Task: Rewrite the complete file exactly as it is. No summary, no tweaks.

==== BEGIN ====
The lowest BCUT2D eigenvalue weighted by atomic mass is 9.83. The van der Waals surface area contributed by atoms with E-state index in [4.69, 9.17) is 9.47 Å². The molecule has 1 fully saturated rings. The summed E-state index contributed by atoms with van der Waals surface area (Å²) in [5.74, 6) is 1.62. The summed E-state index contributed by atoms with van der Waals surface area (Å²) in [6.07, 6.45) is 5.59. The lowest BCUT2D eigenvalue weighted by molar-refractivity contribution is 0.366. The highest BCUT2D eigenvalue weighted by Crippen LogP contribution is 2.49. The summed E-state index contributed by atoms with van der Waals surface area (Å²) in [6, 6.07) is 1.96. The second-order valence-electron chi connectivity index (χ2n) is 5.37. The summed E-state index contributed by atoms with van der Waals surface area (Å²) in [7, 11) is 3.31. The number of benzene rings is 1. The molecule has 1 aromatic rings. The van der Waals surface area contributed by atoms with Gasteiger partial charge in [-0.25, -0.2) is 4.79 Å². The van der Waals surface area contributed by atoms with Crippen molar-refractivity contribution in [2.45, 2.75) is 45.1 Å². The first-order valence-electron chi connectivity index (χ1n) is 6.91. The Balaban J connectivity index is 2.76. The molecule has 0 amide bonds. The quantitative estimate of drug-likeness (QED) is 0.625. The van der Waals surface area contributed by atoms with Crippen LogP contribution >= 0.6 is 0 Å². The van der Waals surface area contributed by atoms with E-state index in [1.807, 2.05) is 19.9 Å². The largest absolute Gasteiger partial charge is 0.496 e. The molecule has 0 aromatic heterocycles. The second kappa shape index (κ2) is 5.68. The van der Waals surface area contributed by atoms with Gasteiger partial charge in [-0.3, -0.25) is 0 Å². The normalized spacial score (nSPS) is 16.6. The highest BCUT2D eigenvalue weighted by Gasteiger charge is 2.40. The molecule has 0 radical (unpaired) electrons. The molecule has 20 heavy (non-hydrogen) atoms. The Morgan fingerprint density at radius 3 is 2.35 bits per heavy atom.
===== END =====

The lowest BCUT2D eigenvalue weighted by atomic mass is 9.83. The van der Waals surface area contributed by atoms with E-state index in [4.69, 9.17) is 9.47 Å². The molecule has 1 fully saturated rings. The summed E-state index contributed by atoms with van der Waals surface area (Å²) in [5.74, 6) is 1.62. The summed E-state index contributed by atoms with van der Waals surface area (Å²) in [6.07, 6.45) is 5.59. The lowest BCUT2D eigenvalue weighted by molar-refractivity contribution is 0.366. The highest BCUT2D eigenvalue weighted by Crippen LogP contribution is 2.49. The summed E-state index contributed by atoms with van der Waals surface area (Å²) in [6, 6.07) is 1.96. The second-order valence-electron chi connectivity index (χ2n) is 5.37. The summed E-state index contributed by atoms with van der Waals surface area (Å²) in [7, 11) is 3.31. The number of benzene rings is 1. The molecule has 1 aromatic rings. The van der Waals surface area contributed by atoms with Gasteiger partial charge in [-0.25, -0.2) is 4.79 Å². The van der Waals surface area contributed by atoms with Crippen molar-refractivity contribution in [2.45, 2.75) is 45.1 Å². The first-order valence-electron chi connectivity index (χ1n) is 6.91. The Balaban J connectivity index is 2.76. The molecule has 0 amide bonds. The quantitative estimate of drug-likeness (QED) is 0.625. The van der Waals surface area contributed by atoms with Crippen LogP contribution >= 0.6 is 0 Å². The van der Waals surface area contributed by atoms with E-state index in [1.807, 2.05) is 19.9 Å². The largest absolute Gasteiger partial charge is 0.496 e. The molecule has 0 aromatic heterocycles. The second kappa shape index (κ2) is 5.68. The van der Waals surface area contributed by atoms with Gasteiger partial charge in [-0.3, -0.25) is 0 Å². The normalized spacial score (nSPS) is 16.6. The highest BCUT2D eigenvalue weighted by Gasteiger charge is 2.40. The molecule has 0 radical (unpaired) electrons. The molecule has 20 heavy (non-hydrogen) atoms. The Morgan fingerprint density at radius 3 is 2.35 bits per heavy atom.